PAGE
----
While manufacturing alone no longer dominates the state's economy, its fortunes still rise and fall with the health of the state's industries.» Read More
COLUMBUS, Ohio— Prices at the gas pump in Ohio are down again. A gallon of regular gas was averaging $3.31 in Monday's survey from auto club AAA, the Oil Price Information Service and WEX Inc. That's 12 cents lower than a week ago, and it's down 14 cents from a month ago. The Ohio average is lower than the national average, which was $3.39 on Monday.
MILAN- EU finance ministers and central bankers meet in Milan. ECB President Mario Draghi, Vice President Vitor Constancio and ECB Supervisory Board Chair Daniele Nouy to attend. PARIS- Chinese Vice Premier Ma Kai to chair the second China-France High-Level Economic and Financial dialogue in France with French Finance Minister Michel Sapin.
HOUSTON— Oilfield services company Baker Hughes Inc. says the number of rigs exploring for oil and natural gas in the U.S. increased by six this week to 1,931.. Of the major oil- and gas-producing states, Alaska gained three rigs; Kansas, New Mexico and North Dakota each increased by two; and Colorado, Ohio and Pennsylvania were up one apiece.
ALBANY, Ga.— Jurors started deciding Friday whether the owner of a Georgia peanut plant linked to a deadly salmonella outbreak recklessly sent known tainted products with the motto "just ship it" or was simply a scapegoat for large food companies that authorities didn't want to prosecute and subordinate managers who weren't prominent enough to shoulder the blame.
LIMA, Ohio— Ohio highway patrol: Convicted killer of 3 high school students caught after prison escape.
Treasury Deputy Secretary Sarah Bloom Raskin attends the Making Home Affordable Help for Homeowners event in Baltimore- 1700 GMT. Speakers:- Latvia Prime Minister Laimdota Straujuma, OECD Secretary-General Angel Gurria, Norway Defense Minister Eriksen Soreide, Georgia Foreign Minister Maia Panjikidze and Poland Defense Minister Tomasz Siemoniak.
ALBANY, Ga.— The owner of a Georgia peanut plant where a deadly salmonella outbreak originated five years ago approved sales of tainted food "whatever the risk," including shipments known to have tested positive for the bacteria and others sent with fake lab results and no real confirmation the products were safe to eat, a prosecutor told jurors during closing arguments in the food-poisoning trial Thursday.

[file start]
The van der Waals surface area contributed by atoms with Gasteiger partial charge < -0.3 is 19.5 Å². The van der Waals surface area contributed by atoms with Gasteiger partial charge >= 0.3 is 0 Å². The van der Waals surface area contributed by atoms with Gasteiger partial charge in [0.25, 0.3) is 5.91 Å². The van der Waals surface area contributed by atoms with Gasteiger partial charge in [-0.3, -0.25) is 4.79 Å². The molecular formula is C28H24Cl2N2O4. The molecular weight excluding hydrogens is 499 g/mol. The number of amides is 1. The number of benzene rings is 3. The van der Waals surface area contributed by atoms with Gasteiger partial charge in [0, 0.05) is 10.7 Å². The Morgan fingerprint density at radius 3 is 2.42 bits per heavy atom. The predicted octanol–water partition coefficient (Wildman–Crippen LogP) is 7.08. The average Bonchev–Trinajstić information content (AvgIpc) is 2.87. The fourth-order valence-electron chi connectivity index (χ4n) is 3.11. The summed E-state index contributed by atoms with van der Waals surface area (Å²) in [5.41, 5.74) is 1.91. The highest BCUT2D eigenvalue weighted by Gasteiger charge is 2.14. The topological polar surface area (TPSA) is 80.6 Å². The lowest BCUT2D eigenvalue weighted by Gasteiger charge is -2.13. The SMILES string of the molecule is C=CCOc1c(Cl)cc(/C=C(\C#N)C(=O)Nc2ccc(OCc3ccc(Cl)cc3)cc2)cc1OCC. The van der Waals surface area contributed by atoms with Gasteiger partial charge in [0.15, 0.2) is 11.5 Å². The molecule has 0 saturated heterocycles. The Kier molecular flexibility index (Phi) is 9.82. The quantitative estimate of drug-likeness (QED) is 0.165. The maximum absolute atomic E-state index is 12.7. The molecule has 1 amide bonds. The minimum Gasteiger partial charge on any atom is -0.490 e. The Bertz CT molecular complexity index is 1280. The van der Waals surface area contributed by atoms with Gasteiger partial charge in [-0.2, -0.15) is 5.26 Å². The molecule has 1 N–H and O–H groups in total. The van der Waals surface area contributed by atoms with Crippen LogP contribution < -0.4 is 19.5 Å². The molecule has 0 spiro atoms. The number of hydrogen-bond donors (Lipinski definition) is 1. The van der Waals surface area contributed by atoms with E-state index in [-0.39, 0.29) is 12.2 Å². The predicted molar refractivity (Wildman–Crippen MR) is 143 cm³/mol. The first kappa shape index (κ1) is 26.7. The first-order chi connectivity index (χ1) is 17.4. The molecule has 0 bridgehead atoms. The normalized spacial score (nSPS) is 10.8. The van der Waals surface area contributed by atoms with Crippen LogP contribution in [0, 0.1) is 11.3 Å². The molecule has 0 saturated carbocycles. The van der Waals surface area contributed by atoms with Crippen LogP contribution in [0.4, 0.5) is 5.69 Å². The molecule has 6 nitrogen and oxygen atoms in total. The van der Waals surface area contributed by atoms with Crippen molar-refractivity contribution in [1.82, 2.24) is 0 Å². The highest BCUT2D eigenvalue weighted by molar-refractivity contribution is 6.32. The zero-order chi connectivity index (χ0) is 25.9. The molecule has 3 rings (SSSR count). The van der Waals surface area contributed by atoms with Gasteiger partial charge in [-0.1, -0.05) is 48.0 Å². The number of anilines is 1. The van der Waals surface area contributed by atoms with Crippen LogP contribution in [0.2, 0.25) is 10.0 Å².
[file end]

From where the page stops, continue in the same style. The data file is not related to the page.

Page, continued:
CINCINNATI— Kroger Co. on Thursday reported earnings of $347 million in its fiscal second quarter. The average estimate of analysts surveyed by Zacks Investment Research was for earnings of 69 cents per share. Kroger expects full-year earnings in the range of $3.22 to $3.28 per share.
Rick Snyder's administration has hired the former chief of prisons in Florida and Indiana to oversee Michigan's troubled three-year, $145 million contract with a company supplying inmates with food. Ohio also has fined Aramark for similar contract violations.
DALLAS— For passengers traveling between smaller cities and large hub airports, the ticket may say Delta, American or United, but they're likely flying on a regional airline whose planes are painted in the major carrier's colors.
CHICAGO, Sept 10- Retail giant Wal-Mart joined a group of volunteers counting corn ears and soybean pods in fields in the United States recently in a clear sign traditional crop tours are expanding their appeal from farmers and traders to all those with a stake in the U.S. food chain.
ALBANY, Ga.— Defense attorneys took barely an hour Wednesday to rest their cases after more than a month of prosecution testimony in the federal trial of three people charged in a deadly national salmonella outbreak five years ago that authorities traced to a rural Georgia peanut plant.
District Judge Katherine Polk Failla dismissed a lawsuit by the New York Bankers Association, which said the law gave the city illegal power to regulate banks and conflicted with federal and state law.
Oil producers in condensate-heavy shale crude plays like the Eagle Ford and the western Permian Basin in Texas also could fetch better condensate prices if exported, as U.S. refiners have limited demand for it.
LOS ANGELES, Sept 8- Mooo-ve over milk, Starbucks Corp is testing coconut milk in stores in Los Angeles, Cleveland and Oregon as alternatives to traditional dairy products grow more popular. Starbucks, which has nearly 11,800 cafes in the United States, regularly tests new products.
*Payrolls data weaker than expected. NEW YORK, Sept 5- U.S. stocks ended higher on Friday, lifting the S&P 500 to a fresh closing high, after a weaker-than-expected jobs report was taken as a sign that the Federal Reserve will not begin raising interest rates anytime soon.
*Brent crude slips below $101, data suggests slower growth. NEW YORK, Sept 5- The dollar slipped against the euro and global equity markets rebounded on Friday after data showed U.S. jobs growth slowed in August, raising the prospect that interest rates will stay low longer than investors had expected.
*BP shares slump after court ruling. NEW YORK, Sept 4- U.S. stocks ended down on Thursday, retreating from intraday records for the S&P and Dow, as a decline in energy shares sapped an earlier rally following the European Central Bank's new stimulus measures.
NEW YORK, Sept 4- Fast-food workers in 150 U.S. cities kicked off protests for a $15- per-hour wage that included a sit-down in New York's Times Square, where 19 demonstrators were arrested on Thursday, police said.
Sept 4- Fast-food workers in more than 150 U.S. cities are planning protests on Thursday to press for a wage increase to $15 an hour and allow them to unionize jobs from the fry-basket at McDonald's to the cash register at Burger King.